Jackson

The question Arminians still need to answer is why do some people believe the gospel and not others? Is the power/desire to cooperate with God's grace itself a work of the Holy Spirit or of the natural man?

It is a work of the Holy Spirit. Arminians believe that God provides grace that enables everyone to be saved, but that we also have the ability to reject that grace. So, the power/desire to cooperate with God's grace doesn't exist on man's side--God's grace provides all the power and motivation for salvation. But, man can reject God's grace and is free to do so. All movement toward salvation is God's--there is no human involvement at all. All movement away from salvation is man's alone; this is different from Calvinism, in which movement away from salvation is God's act (and thus God's ultimate responsibility).

The Semi-Pelagian doctrine taught by John Cassian (d. 440) admits that divine grace (assistentia) is necessary to enable a sinner to return unto God and live, yet holds that, from the nature of the human will, man may first spontaneously, of himself, desire and attempt to choose and obey God.

Arminians, by contrast, hold that man cannot "first spontaneously, of himself, desire and attempt to choose and obey God." That comes only from God.

The Sproul quote doesn't have anything to do with the Arminian viewpoint, but it is a good critique of semi-Pelagianism.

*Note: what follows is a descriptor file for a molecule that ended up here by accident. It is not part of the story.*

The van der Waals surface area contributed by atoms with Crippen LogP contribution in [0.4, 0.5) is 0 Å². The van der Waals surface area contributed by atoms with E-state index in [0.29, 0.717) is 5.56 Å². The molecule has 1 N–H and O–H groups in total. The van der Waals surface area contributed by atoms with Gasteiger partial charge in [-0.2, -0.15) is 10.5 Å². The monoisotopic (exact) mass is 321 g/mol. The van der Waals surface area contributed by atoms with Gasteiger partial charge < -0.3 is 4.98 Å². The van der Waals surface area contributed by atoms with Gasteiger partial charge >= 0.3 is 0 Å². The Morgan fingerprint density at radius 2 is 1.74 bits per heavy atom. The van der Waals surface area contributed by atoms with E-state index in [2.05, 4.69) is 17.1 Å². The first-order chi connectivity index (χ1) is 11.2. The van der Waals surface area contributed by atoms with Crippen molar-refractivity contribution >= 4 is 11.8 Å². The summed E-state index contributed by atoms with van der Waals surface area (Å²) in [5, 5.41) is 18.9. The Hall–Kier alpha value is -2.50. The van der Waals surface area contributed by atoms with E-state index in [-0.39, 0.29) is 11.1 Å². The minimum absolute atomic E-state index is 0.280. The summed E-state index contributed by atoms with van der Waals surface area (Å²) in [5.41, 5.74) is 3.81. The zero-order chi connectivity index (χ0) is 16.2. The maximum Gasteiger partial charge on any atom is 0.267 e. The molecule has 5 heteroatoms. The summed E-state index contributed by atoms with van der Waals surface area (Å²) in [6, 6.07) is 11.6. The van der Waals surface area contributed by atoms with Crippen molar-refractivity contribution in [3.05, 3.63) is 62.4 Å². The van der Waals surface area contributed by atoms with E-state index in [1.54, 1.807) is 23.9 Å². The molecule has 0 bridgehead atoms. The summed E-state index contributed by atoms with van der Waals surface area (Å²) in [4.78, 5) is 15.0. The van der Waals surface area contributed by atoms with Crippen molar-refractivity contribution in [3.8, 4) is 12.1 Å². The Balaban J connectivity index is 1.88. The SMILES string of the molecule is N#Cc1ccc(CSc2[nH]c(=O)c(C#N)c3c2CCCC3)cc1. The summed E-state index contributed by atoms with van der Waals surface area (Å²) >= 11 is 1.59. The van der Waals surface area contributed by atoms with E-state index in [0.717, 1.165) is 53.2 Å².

Arminianism is a reincarnation of Semi-Pelagianism with its emphasis on man's freedom...Arminianism was, indeed, in Reformed eyes a renunciation of New Testament Christianity in favour of New Testament Judaism; for to rely on oneself for faith is no different in principle from relying on oneself for works, and the one is as un-Christian and anti-Christian as the other."

As described above, Arminianism doesn't hold that man has "to rely on oneself for faith." Packer and Johnston are mischaracterizing it. God's grace--and grace alone--enables all faith. Man can reject this grace, but if he does not reject it, this grace moves him to faith.

If emergent is primarily Arminian, then that is why it receives so many attacks from Calvinism. Those who are elect need us to preach the Word to them and the Spirit will regenerate them. There is no need for humanly contrived innovation. But if man must be drawn and attracted to Christianity, then the Church has to find new ways to attract them. That is why this question is so important, and why the constant blurring of the issues is frustrating to Calvinists.

I don't think emergents care about this issue very much, and that is to their credit.

I think you hit the nail on the head. My point is that Christian charity compels us to 1) interpret our brothers as having the best possible intentions (rather than the worst possible intentions), 2) carefully consider the ways in which we may be missinterpreting our brothers, 3) carefully consider the ways in which our brothers may be simply missunderstanding us, 4) be eager to be the first side to admit our own mistakes publicly, and 5) to initiate this process rather than wait for the 'bad guys' to make the first move.

I agree with you about all of this. But I don't see many of emergent's critics doing anything like this. I see Mohler, Carson, and the like throwing labels out. The title of the recent Baptist Press article was something like "Emergent Seen as Threat to the Gospel." Is that a way to start a helpful dialogue?

tooaugust